OSLO - Burning all the world’s fossil fuel reserves could thaw the entire Antarctic ice sheet and push up sea levels by nearly 60 meters (200 feet), an international study said on Friday.
Such a melt, which also would eliminate the far smaller ice sheet on Greenland, is a worst-case scenario of climate change. It would inundate cities from New York to Shanghai and change maps of the world, with much of the Netherlands, Bangladesh and Florida under water.
“Burning the currently attainable fossil fuel resources is sufficient to eliminate the (Antarctic) ice sheet,” the scientists wrote in the journal Science Advances. The water from Antarctica’s ice would raise the sea level by 58 meters (190 feet).
Even current emissions from oil, coal and natural gas could make the West Antarctic ice sheet unstable, they said, if continued for 60 to 80 years. That would account for just 6 to 8 percent of fossil fuel reserves.
“What we are doing right now might change the face of the Earth for millennia to come,” said lead author Ricarda Winkelmann of the Potsdam Institute for Climate Impact Research in Germany.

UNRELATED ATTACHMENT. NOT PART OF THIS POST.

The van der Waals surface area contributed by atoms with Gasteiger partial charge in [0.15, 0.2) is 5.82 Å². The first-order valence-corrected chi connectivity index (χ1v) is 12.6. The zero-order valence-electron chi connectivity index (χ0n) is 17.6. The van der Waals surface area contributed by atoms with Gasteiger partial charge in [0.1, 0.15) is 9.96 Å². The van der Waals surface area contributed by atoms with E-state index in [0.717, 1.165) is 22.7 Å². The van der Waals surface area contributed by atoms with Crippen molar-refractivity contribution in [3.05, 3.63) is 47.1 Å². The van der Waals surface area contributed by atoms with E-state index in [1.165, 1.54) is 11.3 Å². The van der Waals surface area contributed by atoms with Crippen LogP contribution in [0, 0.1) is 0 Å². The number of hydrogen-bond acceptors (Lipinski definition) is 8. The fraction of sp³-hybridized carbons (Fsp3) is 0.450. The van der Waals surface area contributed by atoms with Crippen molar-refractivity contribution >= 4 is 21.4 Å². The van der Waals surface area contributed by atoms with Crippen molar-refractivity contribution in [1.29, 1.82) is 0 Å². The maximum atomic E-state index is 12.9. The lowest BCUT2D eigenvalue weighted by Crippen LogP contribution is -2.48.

France will host a summit of almost 200 nations from Nov. 30 to Dec. 11 to seek ways to combat climate change, partly by shifting from fossil fuels to renewable energies.
Christiana Figueres, the U.N.’s climate chief, said a week ago that two-thirds or more of fossil fuel reserves would have to stay in the ground to limit warming to a U.N. ceiling of 2 degrees Celsius (3.6 Fahrenheit) above pre-industrial times to avert ever-worsening floods, droughts and heat waves.
Friday’s study estimated that curbs on emissions to limit warming to 2 C could restrict long-term sea level rise to a few meters. Seas have already risen by about 20 cm (8 inches) since 1900.
“If we don’t stop dumping our waste carbon dioxide into the sky, land that is now home to more than a billion people will one day be under water,” Ken Caldeira, a co-author at the U.S. Carnegie Institution, said in a statement.
A thaw of much of Antarctica is remote even with high rates of warming. Temperatures at the South Pole were a bone-chilling minus 71 C (minus 95 F) on Friday, according to the U.S. National Weather Service.
But Winkelmann said a flow of ice toward the ocean could eventually thin the 2,700-meter-thick ice at the pole, exposing the surface to warmer temperatures.